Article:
While visiting his father in Preston, Henry learned he was a skilled shoemaker, and that he made shoes for Queen Victoria and others of Royalty. His father was anxious for him to stay and learn the shoemaking trade, but his grandmother had worked so hard for he and his sister and brother for she was anxious for them to receive a good education, that he went back to London to his grandmother and to school. He did make short visits to Preston to visit his father. While school was out he went and learned the shoemaking trade, but it was hard for him to content himself, as he was not received very well by his stepmother. He wasn't allowed to eat his meals with the family, but his father and brothers were very kind to him, and they wanted him to stay with them. However, he knew it would make trouble, and he had a good home with his grandmother and in as much as his younger brother Ephraim was in poor health, he decided to return to his grandmother. It was during his visit to his father's home that he learned his father drank. He would sometimes go months and sometimes a year and not touch it, and then he would drink for a month or two at a time. He found this was the reason for his mother and father separating, because when his father drank he had a bad temper, and would go through all of the money he had earned and more before he settled down and went back to work. That was also the reason the stepmother didn't want Henry there. She felt there were too many to keep.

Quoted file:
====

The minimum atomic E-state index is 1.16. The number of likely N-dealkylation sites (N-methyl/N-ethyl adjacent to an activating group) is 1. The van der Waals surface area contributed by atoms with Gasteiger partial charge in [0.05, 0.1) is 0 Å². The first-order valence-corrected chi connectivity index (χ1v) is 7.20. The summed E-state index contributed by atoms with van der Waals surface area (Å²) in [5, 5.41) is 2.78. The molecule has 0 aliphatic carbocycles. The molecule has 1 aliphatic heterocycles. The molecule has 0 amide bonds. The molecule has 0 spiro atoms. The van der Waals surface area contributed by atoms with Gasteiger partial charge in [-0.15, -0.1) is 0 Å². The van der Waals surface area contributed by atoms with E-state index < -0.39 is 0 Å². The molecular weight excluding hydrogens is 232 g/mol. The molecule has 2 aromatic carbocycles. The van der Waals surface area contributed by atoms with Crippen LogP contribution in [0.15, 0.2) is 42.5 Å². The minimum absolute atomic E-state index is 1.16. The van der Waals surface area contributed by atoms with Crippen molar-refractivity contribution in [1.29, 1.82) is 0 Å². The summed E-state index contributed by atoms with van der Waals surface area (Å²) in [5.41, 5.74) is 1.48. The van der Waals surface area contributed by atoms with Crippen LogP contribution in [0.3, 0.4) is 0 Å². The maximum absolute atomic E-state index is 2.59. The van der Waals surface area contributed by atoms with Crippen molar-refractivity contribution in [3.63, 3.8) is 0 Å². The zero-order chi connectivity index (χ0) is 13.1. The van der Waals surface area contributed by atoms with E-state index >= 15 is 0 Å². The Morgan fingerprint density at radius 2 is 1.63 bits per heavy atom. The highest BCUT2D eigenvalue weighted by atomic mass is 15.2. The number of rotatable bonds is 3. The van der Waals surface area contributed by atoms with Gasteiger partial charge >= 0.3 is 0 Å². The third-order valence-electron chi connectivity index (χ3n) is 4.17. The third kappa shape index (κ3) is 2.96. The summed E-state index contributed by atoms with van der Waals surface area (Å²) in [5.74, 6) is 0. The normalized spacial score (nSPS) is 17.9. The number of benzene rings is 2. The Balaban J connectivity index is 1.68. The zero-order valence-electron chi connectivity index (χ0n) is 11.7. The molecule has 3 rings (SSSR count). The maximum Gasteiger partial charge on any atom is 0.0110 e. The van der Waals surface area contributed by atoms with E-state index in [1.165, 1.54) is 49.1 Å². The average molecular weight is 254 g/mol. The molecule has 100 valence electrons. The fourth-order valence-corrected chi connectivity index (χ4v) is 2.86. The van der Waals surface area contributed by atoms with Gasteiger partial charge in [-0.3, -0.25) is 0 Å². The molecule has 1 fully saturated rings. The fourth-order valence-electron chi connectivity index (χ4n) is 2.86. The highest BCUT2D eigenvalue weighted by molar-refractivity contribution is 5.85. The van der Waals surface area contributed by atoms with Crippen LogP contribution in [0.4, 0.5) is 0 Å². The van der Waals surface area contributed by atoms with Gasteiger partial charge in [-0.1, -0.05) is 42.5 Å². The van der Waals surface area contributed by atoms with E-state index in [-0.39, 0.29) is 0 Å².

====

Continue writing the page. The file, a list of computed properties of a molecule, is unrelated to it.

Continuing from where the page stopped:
Henry could remember his mother's suffering through his father's drinking. Sometimes his mother would give him a penny to go without his supper. She had little to get by on, but when his father was working they had plenty.
While in Preston, Henry met the Elders, and was baptized into the Latter Day Saint Church about August 1844. He was 17 years old. It was in Preston, England where he met Sarah Smalley, and on April 13, 1850 he was married to her. Seven children were born to this union, one dying in England. Henry Walters labored as a local missionary for many years before emigrating to America, In 1863 he had saved enough money for the family to emigrate to America and he reserved passage on the sailing vessel “Antarctic" for him and his family. A short time before he was to leave he was called on a two year mission with the promise that his wife and family would be cared for in his absence. So he remained in England to fill that mission not knowing the sorrow, and trouble that was to come to him in that period. George Q. Cannon was President of the mission at that time, and was a very dear friend of Henry's.